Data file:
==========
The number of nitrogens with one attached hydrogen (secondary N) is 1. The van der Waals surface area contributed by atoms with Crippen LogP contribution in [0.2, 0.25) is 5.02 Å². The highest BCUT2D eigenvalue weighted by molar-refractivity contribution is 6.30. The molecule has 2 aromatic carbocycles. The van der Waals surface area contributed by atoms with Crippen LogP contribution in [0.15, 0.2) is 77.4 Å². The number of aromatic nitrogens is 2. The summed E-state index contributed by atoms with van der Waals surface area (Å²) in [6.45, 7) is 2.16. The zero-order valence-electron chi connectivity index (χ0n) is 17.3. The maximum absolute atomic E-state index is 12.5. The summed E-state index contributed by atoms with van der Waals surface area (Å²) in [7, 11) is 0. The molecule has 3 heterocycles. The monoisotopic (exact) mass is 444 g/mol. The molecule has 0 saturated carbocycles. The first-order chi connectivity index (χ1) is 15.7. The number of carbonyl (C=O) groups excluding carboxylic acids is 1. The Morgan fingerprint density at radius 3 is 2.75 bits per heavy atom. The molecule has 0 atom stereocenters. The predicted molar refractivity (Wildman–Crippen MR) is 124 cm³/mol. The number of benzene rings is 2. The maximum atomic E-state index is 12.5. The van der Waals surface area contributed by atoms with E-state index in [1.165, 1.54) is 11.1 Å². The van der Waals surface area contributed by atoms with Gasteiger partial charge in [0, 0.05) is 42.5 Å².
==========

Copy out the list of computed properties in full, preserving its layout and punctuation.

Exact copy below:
The number of nitrogens with one attached hydrogen (secondary N) is 1. The van der Waals surface area contributed by atoms with Crippen LogP contribution in [0.2, 0.25) is 5.02 Å². The highest BCUT2D eigenvalue weighted by molar-refractivity contribution is 6.30. The molecule has 2 aromatic carbocycles. The van der Waals surface area contributed by atoms with Crippen LogP contribution in [0.15, 0.2) is 77.4 Å². The number of aromatic nitrogens is 2. The summed E-state index contributed by atoms with van der Waals surface area (Å²) in [6.45, 7) is 2.16. The zero-order valence-electron chi connectivity index (χ0n) is 17.3. The maximum absolute atomic E-state index is 12.5. The summed E-state index contributed by atoms with van der Waals surface area (Å²) in [7, 11) is 0. The molecule has 3 heterocycles. The monoisotopic (exact) mass is 444 g/mol. The molecule has 0 saturated carbocycles. The first-order chi connectivity index (χ1) is 15.7. The number of carbonyl (C=O) groups excluding carboxylic acids is 1. The Morgan fingerprint density at radius 3 is 2.75 bits per heavy atom. The molecule has 0 atom stereocenters. The predicted molar refractivity (Wildman–Crippen MR) is 124 cm³/mol. The number of benzene rings is 2. The maximum atomic E-state index is 12.5. The van der Waals surface area contributed by atoms with E-state index in [1.165, 1.54) is 11.1 Å². The van der Waals surface area contributed by atoms with Gasteiger partial charge in [0, 0.05) is 42.5 Å².